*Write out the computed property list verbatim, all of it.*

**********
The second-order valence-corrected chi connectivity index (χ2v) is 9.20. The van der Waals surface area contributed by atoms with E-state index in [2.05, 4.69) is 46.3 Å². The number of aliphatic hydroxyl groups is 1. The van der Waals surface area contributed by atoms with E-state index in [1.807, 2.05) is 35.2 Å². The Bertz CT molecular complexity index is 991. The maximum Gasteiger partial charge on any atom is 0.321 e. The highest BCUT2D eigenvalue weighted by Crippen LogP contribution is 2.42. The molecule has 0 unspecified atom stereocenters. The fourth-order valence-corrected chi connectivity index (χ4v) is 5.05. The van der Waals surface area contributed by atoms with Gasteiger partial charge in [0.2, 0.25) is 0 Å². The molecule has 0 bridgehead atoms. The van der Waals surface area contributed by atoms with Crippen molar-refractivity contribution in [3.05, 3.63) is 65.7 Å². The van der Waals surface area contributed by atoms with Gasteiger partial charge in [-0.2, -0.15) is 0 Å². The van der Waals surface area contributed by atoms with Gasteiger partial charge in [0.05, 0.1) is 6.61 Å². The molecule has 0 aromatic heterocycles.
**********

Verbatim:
The second-order valence-corrected chi connectivity index (χ2v) is 9.20. The van der Waals surface area contributed by atoms with E-state index in [2.05, 4.69) is 46.3 Å². The number of aliphatic hydroxyl groups is 1. The van der Waals surface area contributed by atoms with E-state index in [1.807, 2.05) is 35.2 Å². The Bertz CT molecular complexity index is 991. The maximum Gasteiger partial charge on any atom is 0.321 e. The highest BCUT2D eigenvalue weighted by Crippen LogP contribution is 2.42. The molecule has 0 unspecified atom stereocenters. The fourth-order valence-corrected chi connectivity index (χ4v) is 5.05. The van der Waals surface area contributed by atoms with Gasteiger partial charge in [0.2, 0.25) is 0 Å². The molecule has 0 bridgehead atoms. The van der Waals surface area contributed by atoms with Crippen molar-refractivity contribution in [3.05, 3.63) is 65.7 Å². The van der Waals surface area contributed by atoms with Gasteiger partial charge in [-0.2, -0.15) is 0 Å². The van der Waals surface area contributed by atoms with Gasteiger partial charge in [0.05, 0.1) is 6.61 Å². The molecule has 0 aromatic heterocycles.